Perhaps this unfortunate dispute between Christians and Moslems is a product of fundamental misunderstanding on the part of both camps. Christianity in post-biblical times distorted the important title “Son of God” and turned it into “God the Son,” producing the impossible notion (as Moslems have been taught) that both Father and Son are entitled to be called “God.” The Qu’ran insists on unitary monotheism (God is strictly a single Person), which happens ironically to be the creed also of the historical Jew Jesus (Mark 12:29. John 17:3, etc.), and of Paul in I Cor. 8:4-6; I Tim 2:5). On no account may a Moslem endorse a Godhead consisting of Three Persons who are incomprehensibly One God. Moslems are unlikely to be persuaded that the Trinitarian claim that God is both Three and One can ever be acceptable. Trinitarianism really does not offer a coherent proposition, since Christians speak of God as “He” (=a single Person) and then speak of "Him" (= a single Person) as at the same time Three Persons. God as One Person and Three Persons is no more coherent than: “this is a chair, that is a chair and that is also a chair, which makes one chair.” Trying to avoid the contradiction by saying that “God is one What in three Whos” does nothing to ease the problem. Bible readers can see at once that God is never called a “What” or an “It.” “One plus one plus one” does not equal one. But that is currently offered as a definition of God by some Christians as the core of their belief.
If Moslems, who claim that the Bible is Scripture along with the Qu’ran would turn to Luke 1:35 all their issues would be resolved. The same would be true for Christians. It is astonishing that Moslem leaders have not already abandoned their objection to Jesus being the Son of God. Remember that their longstanding objection has been that a sexual relationship is implied by the term “Son of God.” But five minutes work on Luke 1:35 should have persuaded them that a sexual connotation is absolutely forbidden by Gabriel’s words to Mary. There is much more at work here than meets the eye. Moslem objection to “Son of God” could have been dispelled easily, if Christians or Moslems had bothered to examine Luke 1:35. No one in his senses finds any sexual innuendos here! Moslems could have read this for themselves, and Christians could have encouraged Moslems to read the text for what it obviously says.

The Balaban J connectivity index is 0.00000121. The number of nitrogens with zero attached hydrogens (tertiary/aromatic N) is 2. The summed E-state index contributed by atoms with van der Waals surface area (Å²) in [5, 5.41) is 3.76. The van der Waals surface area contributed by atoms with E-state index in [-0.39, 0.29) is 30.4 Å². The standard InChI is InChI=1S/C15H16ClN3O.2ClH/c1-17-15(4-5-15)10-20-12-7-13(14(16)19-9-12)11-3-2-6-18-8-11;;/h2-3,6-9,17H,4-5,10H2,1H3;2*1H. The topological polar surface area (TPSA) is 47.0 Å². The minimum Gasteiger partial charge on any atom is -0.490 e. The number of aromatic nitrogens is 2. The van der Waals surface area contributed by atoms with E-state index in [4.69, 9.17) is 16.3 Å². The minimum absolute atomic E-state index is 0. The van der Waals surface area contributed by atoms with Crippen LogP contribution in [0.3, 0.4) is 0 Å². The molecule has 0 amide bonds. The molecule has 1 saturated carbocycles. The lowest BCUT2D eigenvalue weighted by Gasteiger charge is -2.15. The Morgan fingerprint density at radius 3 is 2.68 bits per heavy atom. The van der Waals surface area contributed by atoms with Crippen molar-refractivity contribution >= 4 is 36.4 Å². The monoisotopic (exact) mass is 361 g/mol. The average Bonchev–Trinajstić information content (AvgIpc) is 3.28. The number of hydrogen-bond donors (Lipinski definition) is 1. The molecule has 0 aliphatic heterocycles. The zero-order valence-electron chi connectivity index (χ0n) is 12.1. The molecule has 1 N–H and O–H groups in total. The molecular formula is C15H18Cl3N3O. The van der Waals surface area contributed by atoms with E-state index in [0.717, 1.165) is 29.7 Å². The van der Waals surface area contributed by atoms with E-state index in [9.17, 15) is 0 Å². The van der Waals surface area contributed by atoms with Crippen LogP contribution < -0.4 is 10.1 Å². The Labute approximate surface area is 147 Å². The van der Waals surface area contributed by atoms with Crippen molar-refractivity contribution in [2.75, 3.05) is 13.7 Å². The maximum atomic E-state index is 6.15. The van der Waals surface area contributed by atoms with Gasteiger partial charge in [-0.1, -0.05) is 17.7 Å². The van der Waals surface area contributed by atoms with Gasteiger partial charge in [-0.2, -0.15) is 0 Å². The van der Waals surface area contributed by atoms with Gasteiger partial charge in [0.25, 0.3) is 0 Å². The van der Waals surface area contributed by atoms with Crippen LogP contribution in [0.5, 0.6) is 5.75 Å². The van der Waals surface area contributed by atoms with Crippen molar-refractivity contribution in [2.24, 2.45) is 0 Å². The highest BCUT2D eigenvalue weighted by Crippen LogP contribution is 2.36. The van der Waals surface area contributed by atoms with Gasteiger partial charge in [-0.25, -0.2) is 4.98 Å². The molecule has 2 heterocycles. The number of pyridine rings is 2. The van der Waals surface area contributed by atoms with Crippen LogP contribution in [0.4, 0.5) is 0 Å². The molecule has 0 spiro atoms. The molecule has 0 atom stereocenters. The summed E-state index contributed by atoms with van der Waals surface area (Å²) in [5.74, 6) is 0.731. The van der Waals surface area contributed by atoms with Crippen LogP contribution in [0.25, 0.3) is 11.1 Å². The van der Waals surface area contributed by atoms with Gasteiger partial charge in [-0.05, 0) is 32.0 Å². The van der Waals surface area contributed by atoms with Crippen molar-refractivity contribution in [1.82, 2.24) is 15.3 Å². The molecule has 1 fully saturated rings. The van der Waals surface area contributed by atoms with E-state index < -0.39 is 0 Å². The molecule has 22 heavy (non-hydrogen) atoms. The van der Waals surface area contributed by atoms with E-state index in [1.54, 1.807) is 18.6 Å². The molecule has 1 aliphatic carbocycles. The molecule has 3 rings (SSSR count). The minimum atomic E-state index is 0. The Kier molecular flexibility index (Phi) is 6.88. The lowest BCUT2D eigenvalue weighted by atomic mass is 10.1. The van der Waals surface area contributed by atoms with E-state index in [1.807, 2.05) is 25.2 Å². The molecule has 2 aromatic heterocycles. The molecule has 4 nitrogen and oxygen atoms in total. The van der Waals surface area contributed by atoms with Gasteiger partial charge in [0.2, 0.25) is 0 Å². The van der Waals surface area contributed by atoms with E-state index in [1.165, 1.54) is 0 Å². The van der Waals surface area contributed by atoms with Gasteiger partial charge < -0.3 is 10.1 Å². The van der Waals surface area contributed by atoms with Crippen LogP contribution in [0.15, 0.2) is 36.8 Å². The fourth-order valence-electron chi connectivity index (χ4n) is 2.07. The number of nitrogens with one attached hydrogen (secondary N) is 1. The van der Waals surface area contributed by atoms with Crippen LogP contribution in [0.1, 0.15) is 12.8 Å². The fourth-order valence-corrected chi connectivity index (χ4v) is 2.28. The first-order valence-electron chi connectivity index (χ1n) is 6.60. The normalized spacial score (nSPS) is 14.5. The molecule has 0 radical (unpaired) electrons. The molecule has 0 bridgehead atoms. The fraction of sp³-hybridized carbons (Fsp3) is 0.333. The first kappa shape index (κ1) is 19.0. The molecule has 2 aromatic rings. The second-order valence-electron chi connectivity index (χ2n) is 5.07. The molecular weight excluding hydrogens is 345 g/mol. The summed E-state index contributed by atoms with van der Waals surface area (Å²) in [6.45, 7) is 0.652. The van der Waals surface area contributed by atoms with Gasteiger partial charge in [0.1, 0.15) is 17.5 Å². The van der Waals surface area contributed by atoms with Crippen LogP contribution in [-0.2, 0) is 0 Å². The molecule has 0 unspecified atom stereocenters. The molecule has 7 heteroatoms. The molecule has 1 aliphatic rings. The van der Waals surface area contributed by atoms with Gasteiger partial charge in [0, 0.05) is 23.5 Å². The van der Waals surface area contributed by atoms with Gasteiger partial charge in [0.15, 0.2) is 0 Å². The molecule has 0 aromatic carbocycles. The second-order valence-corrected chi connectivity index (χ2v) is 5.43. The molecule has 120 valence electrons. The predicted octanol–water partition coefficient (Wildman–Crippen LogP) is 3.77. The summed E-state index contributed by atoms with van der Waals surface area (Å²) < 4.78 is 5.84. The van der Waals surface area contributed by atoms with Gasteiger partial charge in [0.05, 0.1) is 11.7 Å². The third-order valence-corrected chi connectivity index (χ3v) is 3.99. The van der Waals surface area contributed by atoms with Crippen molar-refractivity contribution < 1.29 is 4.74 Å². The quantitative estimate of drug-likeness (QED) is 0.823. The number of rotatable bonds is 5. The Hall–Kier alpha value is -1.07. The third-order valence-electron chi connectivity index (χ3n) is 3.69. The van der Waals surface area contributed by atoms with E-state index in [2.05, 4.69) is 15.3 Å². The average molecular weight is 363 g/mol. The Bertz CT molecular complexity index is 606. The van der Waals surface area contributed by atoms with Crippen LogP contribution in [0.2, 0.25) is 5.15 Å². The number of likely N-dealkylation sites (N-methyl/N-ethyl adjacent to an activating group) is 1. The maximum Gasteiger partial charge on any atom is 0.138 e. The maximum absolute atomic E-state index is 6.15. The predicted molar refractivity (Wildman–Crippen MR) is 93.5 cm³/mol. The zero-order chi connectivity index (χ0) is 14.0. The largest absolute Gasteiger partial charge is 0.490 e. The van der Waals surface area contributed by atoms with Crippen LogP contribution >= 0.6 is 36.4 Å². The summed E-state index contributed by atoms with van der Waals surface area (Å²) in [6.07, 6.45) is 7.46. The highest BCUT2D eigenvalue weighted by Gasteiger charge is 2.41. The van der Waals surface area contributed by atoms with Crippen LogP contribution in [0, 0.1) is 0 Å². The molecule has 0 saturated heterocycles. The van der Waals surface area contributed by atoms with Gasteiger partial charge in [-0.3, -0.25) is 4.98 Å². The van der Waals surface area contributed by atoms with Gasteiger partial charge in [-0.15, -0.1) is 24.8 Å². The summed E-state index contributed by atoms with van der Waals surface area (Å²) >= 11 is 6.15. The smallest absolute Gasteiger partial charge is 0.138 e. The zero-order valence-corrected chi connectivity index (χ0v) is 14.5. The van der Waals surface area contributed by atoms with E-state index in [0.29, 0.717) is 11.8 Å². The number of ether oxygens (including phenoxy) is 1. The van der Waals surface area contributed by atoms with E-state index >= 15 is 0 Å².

Unfortunately Christians have also discarded the plain words of Gabriel in Luke 1:35. In answer to Mary’s reasonable question as to how she might be pregnant in the absence of a husband, Gabriel offered a lucidly simple statement about why, how and when Jesus is entitled to “be called” (the equivalent of “being”) the Son of God. There is not a hint of an “eternal Son” who is also “God.” Gabriel simply provides the sole reason (dio kai, “for that reason indeed”) for Jesus being the Messiah and Son of God. It is because of the miracle worked by God in Mary. There is no sexual connotation whatever. And there is certainly no “eternal Son.”
Just imagine the peace that could be produced between Moslems and Christians if both camps would read, study and believe the matchlessly simple definition of Gabriel about what it means for Jesus to be “the Son of God.” John’s Gospel of course should not then be read in a way which contradicts Luke or Matthew. Luke 1:35 remains an undiscovered treasure which is capable of bringing billions together.
(Please see also my “If Only We Had Listened to Gabriel” in Focus on the Kingdom, Jan, 2007, at www.restorationfellowship.org and chapter 7 of my Jesus was not a Trinitarian, pp 192-225.)